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Land Transfer At San Francisco’s Shipyard Delayed By Falsified Soil Tests

Land Transfer At San Francisco’s Shipyard Delayed By Falsified Soil Tests
Abandoned building at Hunters Point Shipyard in San Francisco

Potentially fraudulent soil testing at Hunters Point could delay the completion of FivePoint’s Shipyard project in San Francisco. A recent draft report revealed nearly half of the soil samples results were falsified by Tetra Tech, a  company that was tasked with clean up, Curbed San Francisco reports.

The faked soil tests were first revealed by employees of Tetra Tech in January 2017 and led to an analysis by third-party contractors for the U.S. Navy. The drafted findings revealed 48% of the 853 units tested had falsified data or were suspect.

The U.S. Navy said on Tuesday it plans to redo all of the testing and cleanup, according to Curbed San Francisco. The re-testing could begin as early as the summer. Parcel G, an area down the hill from the current development, is expected be the first parcel to be re-tested.

Ninety acres of land that were supposed to be transferred by the Navy in 2018 will now be transferred for redevelopment no earlier than 2019, according to SFGate. FivePoint Regional President Kofi Bonner told SFGate the delays will lead the company to reprioritize stages of development. The current focus is designing the first commercial properties within 28 acres already controlled by the city and FivePoint.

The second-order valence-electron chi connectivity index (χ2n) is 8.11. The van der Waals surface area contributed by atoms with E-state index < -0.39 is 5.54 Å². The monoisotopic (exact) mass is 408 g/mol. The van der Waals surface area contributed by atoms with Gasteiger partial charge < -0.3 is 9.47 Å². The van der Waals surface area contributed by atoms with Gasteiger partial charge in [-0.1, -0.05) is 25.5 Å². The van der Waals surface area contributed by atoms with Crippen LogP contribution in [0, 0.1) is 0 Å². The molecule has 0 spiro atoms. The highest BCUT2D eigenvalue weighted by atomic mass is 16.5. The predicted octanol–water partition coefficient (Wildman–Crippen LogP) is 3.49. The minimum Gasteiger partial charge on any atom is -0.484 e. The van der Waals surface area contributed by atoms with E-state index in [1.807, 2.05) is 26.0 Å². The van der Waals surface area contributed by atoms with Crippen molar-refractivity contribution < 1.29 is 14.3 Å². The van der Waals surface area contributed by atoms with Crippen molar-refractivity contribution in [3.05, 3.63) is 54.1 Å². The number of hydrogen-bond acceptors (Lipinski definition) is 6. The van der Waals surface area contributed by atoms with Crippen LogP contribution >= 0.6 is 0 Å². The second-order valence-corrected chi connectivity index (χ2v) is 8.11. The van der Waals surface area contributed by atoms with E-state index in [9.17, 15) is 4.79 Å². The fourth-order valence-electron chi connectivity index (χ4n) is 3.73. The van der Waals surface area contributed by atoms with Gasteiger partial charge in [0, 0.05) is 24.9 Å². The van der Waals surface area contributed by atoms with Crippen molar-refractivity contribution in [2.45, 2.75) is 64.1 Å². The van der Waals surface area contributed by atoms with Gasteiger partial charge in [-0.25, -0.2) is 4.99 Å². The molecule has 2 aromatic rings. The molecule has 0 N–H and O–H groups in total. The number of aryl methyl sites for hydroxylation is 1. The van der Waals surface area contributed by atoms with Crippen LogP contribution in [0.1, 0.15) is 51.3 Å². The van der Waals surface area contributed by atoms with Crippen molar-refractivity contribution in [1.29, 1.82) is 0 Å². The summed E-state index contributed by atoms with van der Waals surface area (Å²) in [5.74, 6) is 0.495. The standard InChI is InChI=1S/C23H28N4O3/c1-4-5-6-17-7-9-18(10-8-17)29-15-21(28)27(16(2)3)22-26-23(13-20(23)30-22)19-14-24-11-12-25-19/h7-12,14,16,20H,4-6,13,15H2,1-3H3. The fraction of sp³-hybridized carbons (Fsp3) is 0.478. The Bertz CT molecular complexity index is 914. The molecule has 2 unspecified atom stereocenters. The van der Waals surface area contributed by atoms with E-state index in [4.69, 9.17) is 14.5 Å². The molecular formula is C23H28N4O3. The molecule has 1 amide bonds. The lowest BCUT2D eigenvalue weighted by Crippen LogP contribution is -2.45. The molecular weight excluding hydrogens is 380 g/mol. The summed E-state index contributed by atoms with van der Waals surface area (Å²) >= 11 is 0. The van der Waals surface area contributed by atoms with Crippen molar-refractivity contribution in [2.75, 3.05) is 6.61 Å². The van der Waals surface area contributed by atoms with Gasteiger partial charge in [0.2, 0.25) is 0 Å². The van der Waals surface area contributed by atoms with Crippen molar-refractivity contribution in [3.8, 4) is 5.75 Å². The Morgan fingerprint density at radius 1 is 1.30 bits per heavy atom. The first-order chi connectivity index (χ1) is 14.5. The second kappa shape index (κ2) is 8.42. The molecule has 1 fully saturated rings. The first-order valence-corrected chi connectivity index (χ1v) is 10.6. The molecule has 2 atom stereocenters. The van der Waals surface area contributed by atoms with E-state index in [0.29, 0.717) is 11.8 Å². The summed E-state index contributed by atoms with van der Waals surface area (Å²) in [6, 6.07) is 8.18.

The 300 housing units already built at the Shipyard are on portions of the property not used for industrial purposes that were deemed clean by the Environmental Protection Agency and the U.S. Navy.

Hunters Point is a Superfund site with grounds polluted with pesticides, heavy chemicals, PCBs, asbestos and petroleum. Cleanup of the site has been overseen and monitored by EPA and its state regulatory agency.

UPDATE, JAN. 31, 1:30 P.M. PST: The article has been updated with additional information about the Navy's plans to redo all the testing done by Tetra Tech.